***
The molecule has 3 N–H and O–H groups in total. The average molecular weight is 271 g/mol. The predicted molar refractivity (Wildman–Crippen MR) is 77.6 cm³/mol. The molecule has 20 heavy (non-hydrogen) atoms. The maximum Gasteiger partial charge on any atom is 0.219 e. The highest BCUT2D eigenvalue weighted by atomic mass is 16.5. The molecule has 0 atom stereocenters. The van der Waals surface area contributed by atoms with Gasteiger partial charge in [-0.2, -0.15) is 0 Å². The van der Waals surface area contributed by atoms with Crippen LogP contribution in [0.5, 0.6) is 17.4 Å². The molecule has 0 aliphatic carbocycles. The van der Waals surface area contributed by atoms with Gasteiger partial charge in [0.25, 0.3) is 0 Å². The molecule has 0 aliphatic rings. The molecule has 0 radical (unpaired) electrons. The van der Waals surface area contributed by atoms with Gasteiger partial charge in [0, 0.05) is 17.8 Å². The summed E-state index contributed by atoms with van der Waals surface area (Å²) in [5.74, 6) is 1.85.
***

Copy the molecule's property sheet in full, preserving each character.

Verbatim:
The molecule has 3 N–H and O–H groups in total. The average molecular weight is 271 g/mol. The predicted molar refractivity (Wildman–Crippen MR) is 77.6 cm³/mol. The molecule has 20 heavy (non-hydrogen) atoms. The maximum Gasteiger partial charge on any atom is 0.219 e. The highest BCUT2D eigenvalue weighted by atomic mass is 16.5. The molecule has 0 atom stereocenters. The van der Waals surface area contributed by atoms with Gasteiger partial charge in [-0.2, -0.15) is 0 Å². The van der Waals surface area contributed by atoms with Crippen LogP contribution in [0.5, 0.6) is 17.4 Å². The molecule has 0 aliphatic carbocycles. The van der Waals surface area contributed by atoms with Gasteiger partial charge in [0.25, 0.3) is 0 Å². The molecule has 0 aliphatic rings. The molecule has 0 radical (unpaired) electrons. The van der Waals surface area contributed by atoms with Gasteiger partial charge in [0, 0.05) is 17.8 Å². The summed E-state index contributed by atoms with van der Waals surface area (Å²) in [5.74, 6) is 1.85.